Thursday, February 28, 2013

Anton Lizardo

Anton Lizardo, Veracruz is just south of Veracruz, Veracruz.   The campground is run down, almost abandoned.   There were two other RV's here when we arrived, one gentleman from New Jersey who has been there for 4 months, and 3 young men on their way to Argentina.    The campground has plenty of room for a couple of dozen or more RV's, so it looked very empty indeed.    The owner hadn't been around for a while, so when the 3 guys pulled out early yesterday morning, they ended up having 2 nights free.   We weren't as lucky, the owner showed up before nightfall, so we had to pay for our 2 days stay.  200 pesos a night.    He tried to get us to pay for the people who left as well, but Gerry just laughed at him.

With so few campers we were able to get a site with a view of Gulf of Mexico.   

As far as the eye could see in  both directions the beach was full of drift wood.   We walked 3 kilometers down the beach and only saw one hotel cleaning up the debris in front of their property.    The sand is almost black and was very disconcerting to me.       

The winds were high, making the sounds of the waves become a lullaby for me.   I fell asleep at 8:30 p.m. and slept right through the night.    Hmmm, not taking my Sprycel might have had something to do with that as well.   My drugs interrupt my sleep, so last night I decided to switch to taking them in the morning instead of the night to see if that improves things. 

This is the entrance/exit to the El Rey campgrounds.   There are sites all along both sides complete with electricity, water and sewers.   

The whole area is one big sand dune and the winds were high.     I felt dirty after just a short walk around the campground.    Veracruz used to be a big tourist area, but the resorts and hotels all seemed run down.  Nevertheless, there is obviously a lot of money in Veracruz.   There were a lot of new cars, new homes, shopping plazas and a World Trade Center.    We paid more for our laundry in this area than we have ever paid before @ 15 pesos per kilo.   We paid higher transaction fees and got a lower exchange rate at the ATM here than anywhere before.   3000 pesos cost $250.00.   When we bought groceries at the Chedraui, the prices were easily 50% higher than anywhere else we have been in Mexico and the building was high end. There were huge flat screen television sets depicting the departments.   One in particular was quite impressive, above the fresh fish they were showing reefs and fish a scuba diver or snorkeler would die for!   We felt like we weren't even in Mexico at all.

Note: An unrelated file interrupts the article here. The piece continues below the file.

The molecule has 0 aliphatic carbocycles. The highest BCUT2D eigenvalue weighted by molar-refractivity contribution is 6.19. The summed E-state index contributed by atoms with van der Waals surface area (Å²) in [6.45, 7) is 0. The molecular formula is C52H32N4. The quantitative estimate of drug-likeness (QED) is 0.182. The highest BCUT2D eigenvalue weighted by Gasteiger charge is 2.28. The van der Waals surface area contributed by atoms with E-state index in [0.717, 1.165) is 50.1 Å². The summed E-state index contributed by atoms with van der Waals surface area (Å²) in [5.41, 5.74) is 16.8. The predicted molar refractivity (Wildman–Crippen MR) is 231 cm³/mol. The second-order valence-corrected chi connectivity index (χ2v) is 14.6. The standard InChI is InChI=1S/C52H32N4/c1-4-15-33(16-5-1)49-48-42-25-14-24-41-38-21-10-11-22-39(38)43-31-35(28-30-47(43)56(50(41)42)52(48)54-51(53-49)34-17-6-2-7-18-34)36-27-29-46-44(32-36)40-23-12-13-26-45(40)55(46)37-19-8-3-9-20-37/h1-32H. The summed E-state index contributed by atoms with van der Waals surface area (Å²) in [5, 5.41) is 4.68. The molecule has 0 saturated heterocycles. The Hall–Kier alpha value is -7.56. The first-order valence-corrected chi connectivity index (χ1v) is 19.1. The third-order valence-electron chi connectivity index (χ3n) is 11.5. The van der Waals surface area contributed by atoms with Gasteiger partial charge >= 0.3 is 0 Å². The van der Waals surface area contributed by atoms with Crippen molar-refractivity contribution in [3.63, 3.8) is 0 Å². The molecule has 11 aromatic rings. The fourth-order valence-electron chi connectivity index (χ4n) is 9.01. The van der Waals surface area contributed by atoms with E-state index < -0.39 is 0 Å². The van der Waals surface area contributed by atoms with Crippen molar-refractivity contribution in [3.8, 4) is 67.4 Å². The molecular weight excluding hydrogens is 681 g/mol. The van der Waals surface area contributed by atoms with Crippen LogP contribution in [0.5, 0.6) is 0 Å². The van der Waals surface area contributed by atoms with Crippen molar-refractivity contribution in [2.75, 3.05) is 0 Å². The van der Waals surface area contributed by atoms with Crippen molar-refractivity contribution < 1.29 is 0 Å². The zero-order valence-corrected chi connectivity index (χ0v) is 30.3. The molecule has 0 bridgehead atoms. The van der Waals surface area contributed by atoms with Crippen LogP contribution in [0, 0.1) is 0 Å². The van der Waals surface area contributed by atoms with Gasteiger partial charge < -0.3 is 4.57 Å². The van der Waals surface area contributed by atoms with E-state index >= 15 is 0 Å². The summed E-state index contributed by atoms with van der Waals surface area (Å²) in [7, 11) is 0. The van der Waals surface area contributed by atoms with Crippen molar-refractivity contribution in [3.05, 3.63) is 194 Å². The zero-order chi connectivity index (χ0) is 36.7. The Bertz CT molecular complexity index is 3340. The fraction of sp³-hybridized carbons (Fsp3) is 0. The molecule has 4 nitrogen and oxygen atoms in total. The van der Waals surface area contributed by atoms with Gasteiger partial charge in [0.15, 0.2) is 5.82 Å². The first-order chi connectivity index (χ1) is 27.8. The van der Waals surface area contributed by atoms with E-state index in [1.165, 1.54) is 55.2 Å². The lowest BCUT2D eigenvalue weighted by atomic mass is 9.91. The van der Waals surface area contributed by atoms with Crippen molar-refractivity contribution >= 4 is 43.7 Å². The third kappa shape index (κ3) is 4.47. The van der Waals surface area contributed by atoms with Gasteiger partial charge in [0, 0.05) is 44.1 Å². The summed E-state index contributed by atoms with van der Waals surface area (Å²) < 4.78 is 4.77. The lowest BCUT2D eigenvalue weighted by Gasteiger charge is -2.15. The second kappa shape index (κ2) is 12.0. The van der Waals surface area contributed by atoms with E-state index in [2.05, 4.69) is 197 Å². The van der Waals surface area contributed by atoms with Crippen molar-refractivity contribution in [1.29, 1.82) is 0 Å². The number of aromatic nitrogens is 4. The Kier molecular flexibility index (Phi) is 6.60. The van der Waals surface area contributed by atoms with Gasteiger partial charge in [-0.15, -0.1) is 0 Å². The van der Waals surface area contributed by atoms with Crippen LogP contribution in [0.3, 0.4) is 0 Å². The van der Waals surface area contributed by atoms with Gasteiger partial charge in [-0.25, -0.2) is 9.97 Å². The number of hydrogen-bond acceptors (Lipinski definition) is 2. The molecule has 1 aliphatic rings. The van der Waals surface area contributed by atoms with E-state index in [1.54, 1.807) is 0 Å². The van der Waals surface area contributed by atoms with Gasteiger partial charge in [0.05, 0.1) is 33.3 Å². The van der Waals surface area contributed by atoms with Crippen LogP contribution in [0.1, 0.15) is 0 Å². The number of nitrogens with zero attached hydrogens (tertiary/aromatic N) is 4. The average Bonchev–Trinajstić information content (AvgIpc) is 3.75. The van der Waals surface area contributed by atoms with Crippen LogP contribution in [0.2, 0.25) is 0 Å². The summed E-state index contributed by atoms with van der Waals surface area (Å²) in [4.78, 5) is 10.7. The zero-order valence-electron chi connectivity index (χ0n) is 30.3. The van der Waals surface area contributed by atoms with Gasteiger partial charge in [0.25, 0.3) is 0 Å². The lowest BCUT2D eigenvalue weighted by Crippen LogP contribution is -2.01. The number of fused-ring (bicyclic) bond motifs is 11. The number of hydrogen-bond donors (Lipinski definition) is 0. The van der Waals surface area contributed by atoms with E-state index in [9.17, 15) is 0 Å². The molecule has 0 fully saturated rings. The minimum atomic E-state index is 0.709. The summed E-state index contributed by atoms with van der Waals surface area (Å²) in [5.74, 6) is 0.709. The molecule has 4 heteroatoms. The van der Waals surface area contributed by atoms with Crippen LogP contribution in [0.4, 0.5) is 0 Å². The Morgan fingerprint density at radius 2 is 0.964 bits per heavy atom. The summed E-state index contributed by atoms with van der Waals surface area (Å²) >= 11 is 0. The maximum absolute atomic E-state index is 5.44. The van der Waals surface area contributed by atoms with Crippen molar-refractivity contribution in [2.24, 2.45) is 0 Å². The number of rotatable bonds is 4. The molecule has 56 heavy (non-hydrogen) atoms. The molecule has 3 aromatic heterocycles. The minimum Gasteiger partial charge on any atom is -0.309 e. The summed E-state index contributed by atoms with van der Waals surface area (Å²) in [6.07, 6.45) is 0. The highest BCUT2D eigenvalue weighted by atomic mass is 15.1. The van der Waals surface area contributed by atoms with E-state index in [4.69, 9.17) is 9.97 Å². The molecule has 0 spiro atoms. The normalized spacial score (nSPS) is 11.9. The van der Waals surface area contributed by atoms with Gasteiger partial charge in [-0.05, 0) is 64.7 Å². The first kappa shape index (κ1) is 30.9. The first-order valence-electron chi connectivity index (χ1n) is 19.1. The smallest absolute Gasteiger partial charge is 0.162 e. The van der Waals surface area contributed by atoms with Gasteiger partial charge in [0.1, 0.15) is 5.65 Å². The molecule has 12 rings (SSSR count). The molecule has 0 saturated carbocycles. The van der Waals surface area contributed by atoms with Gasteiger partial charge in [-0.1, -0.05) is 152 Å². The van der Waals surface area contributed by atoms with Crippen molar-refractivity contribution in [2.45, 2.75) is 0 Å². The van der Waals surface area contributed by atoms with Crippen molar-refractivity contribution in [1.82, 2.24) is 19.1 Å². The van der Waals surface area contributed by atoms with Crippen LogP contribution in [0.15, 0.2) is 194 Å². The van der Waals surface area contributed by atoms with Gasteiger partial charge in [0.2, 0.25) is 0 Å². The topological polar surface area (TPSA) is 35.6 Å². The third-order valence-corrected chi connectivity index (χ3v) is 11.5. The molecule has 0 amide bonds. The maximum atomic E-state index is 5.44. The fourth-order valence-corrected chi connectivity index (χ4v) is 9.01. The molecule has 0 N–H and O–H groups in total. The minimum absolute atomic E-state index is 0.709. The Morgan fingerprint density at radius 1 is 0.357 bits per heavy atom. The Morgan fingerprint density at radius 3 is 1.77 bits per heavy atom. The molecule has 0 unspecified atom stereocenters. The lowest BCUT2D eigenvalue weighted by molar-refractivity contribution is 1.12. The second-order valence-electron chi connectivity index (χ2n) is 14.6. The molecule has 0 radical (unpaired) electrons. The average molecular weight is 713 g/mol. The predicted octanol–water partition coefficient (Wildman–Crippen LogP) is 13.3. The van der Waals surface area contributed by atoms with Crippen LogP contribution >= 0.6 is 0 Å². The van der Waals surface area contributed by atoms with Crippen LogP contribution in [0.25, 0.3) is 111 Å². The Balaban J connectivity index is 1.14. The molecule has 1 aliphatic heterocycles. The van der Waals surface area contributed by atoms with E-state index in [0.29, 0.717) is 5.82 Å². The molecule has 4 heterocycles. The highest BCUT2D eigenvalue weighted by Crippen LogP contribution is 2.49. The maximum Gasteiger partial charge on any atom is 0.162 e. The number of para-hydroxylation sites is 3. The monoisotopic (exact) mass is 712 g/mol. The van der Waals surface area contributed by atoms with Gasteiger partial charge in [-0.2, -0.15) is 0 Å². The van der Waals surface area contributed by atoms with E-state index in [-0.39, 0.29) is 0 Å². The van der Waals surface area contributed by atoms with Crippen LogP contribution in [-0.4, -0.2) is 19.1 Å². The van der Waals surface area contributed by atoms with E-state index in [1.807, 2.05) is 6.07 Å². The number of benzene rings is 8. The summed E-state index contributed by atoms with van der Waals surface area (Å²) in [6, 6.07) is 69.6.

We left Anton Lizardo this morning even though we are both still needing some rest time.   We just didn't like it there.   We pulled into The Trailer Park Neptuno on the Emerald Coast around noon today and even though no one is here, and it is rainy and cold, we are very pleased with the campground, we might stay a couple of nights.   The only problem here is we are on the edge of the Telcel signal for internet, so it keeps cutting out, and is extremely slow at best.  However, the Emerald Coast is another blog, for another day.      


Wednesday, February 27, 2013

Agua Dulce - La Venta

Agua Dulce  appeared to be not much more than a stop on the way home.   The campground is ok, but they ask too much money for it.    They initially asked for 300 pesos, we were going to leave so they dropped it down to 250 pesos.      We decided to stay, not because 250 pesos was a good price, but because we really didn't want to drive any further.   We were both very tired and our bodies need a rest.